The “Step-Up” Incremental Training Model (Smith & Enfield, 2002) is one example of a professional development model that utilizes many of the elements described above. Specifically, this model targets 4-H teen volunteers who implement science curriculum materials with younger youth. This strategy employs a sequence of three workshops that engage teen volunteers in modeling hands-on, inquiry-based science activities and practicing effective teaching techniques. The workshops alternate with the implementation of the science curriculum in non-formal education settings; allowing time for activity implementation between workshops provides opportunities for individual and group reflections on practice over a period of several weeks. Research objectives for the “Step-Up” model focused on changes in the teen volunteers’ understanding and use of effective questioning strategies and inquiry teaching methods. Analysis of pre-/post-survey and observational data provided statistically significant (p < .01) evidence that this model was effective in improving teens’ understanding and abilities to use effective questioning strategies and inquiry methods (Smith, Enfield, Meehan, & Klingborg, 2004). Furthermore, the teens were successful in the role of cross-age science teachers. Data on critical thinking skills revealed statistically significant (p < .05) improvements.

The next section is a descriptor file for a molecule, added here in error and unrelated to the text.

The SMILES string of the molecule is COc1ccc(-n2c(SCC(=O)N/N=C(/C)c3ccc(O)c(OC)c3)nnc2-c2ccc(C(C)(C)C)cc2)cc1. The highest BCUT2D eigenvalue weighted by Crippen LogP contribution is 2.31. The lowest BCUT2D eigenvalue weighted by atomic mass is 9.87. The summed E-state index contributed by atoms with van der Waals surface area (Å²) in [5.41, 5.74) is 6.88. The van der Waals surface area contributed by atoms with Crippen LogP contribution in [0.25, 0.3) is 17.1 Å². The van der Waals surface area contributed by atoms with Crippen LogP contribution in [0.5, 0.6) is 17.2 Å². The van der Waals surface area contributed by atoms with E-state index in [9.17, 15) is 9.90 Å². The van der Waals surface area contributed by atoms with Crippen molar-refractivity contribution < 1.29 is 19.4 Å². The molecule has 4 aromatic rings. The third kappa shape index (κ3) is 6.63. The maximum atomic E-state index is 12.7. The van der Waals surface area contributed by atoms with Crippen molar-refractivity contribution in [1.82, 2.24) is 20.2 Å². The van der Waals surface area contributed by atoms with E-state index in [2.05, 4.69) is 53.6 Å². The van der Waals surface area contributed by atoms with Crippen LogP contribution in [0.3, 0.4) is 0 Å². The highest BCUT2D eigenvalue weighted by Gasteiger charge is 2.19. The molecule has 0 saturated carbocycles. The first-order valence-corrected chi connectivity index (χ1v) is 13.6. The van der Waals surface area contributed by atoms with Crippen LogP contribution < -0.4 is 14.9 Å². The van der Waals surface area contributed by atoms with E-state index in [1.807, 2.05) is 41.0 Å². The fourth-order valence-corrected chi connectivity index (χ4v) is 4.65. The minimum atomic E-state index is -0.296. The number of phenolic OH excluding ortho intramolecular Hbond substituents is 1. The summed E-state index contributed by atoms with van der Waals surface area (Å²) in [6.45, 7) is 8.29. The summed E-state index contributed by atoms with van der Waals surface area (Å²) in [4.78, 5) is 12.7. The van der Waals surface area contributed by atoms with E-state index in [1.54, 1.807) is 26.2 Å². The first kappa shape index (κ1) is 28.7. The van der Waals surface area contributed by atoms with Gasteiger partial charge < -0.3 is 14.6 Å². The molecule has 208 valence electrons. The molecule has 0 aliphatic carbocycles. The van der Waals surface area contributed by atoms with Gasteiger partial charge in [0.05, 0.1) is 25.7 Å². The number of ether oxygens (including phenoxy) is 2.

The California 4-H SET Initiative is focused on helping improve youth scientific literacy in non-formal settings while contributing to the field of research on non-formal science education. Through integrated efforts that involve research-based practices, California 4-H has built capacity within its organizational structure – county-based 4-H programs throughout the state – to offer effective science programming. These efforts support and complement school-based science education to help youth advance their understanding of and interest in science.